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Plastron respiration:
Extracting oxygen from water

What can be simpler than a block of white foam? When the foam has a hydrophobic surface it becomes superhydrophobic and when it is immersed in water it retains a silvery looking layer of air around its surface. This provides a water-air interface across which oxygen can diffuse from the water into the internal cavity of the foam. In nature this idea is used by some aquatic insects and spiders to breathe underwater without the need for a gill (plastron respiration). The image on the left shows a superhydrophobic foam with mounted oxygen sensor used to create and investigate a model plastron. By using a zinc-oxide cell inside the foam block to burn up the oxygen, it is possible to show that oxygen is extracted from the water. On the right is a scanning electron microscope image of the pore structure of a methyltriethoxysilane foam; the inset shows a magnified view (x 3).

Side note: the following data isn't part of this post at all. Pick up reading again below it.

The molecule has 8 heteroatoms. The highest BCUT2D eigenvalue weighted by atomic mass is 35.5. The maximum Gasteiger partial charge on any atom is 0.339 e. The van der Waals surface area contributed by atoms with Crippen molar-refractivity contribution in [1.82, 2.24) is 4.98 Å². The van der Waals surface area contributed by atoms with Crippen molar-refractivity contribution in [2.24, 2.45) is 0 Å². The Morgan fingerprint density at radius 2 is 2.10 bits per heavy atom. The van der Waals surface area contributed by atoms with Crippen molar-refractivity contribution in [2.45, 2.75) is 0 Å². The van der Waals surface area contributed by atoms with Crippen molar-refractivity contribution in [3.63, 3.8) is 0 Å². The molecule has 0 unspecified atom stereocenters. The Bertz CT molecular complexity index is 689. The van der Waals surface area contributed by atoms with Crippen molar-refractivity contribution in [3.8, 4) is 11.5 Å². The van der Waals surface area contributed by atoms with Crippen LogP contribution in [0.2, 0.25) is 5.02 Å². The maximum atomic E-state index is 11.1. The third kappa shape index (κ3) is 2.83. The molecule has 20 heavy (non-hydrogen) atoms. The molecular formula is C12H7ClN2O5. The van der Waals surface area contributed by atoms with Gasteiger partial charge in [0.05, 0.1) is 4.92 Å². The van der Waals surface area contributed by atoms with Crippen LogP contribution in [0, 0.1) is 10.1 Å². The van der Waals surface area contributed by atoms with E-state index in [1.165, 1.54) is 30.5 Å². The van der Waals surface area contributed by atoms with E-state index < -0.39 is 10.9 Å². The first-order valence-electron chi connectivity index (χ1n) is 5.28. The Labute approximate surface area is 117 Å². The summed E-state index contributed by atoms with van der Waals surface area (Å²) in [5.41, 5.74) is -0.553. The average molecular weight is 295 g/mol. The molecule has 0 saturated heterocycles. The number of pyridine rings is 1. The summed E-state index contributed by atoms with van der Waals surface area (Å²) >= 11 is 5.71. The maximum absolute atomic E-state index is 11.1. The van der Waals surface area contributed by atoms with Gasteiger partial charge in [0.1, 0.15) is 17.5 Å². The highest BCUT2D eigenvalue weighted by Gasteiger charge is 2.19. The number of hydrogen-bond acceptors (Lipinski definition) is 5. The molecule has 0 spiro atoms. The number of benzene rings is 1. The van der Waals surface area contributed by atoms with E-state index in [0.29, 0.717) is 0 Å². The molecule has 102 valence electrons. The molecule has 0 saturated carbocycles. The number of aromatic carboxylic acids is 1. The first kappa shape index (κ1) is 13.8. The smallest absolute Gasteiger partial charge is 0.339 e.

Read more about this experiment in the publication listed below, and see what James Kay (click here) and the Nottingham Evening Post (click here) thought about the Nottingham experiments.

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Listen to how Muggins can breathe underwater using an artificial gill as described by Ed Cussler, Professor of Chemical Engineering at the University of Minnesota.

This is an extract from BBC Radio 4's Material World on 9th February 2006. For the full interview click here.


N.J. Shirtcliffe, G. McHale, M.I. Newton, C.C. Perry and F.B. Pyatt,
Plastron properties of a super-hydrophobic surface,
Appl. Phys. Lett. 89 (10) (2006) Art 104106.
View postprint pdf

G. McHale, M. I. Newton and N.J. Shirtcliffe,
Immersed superhydrophobic surfaces: Gas exchange, slip and drag reduction properties,
Soft Matter 6 (4) (2010) 714-719. View postprint pdf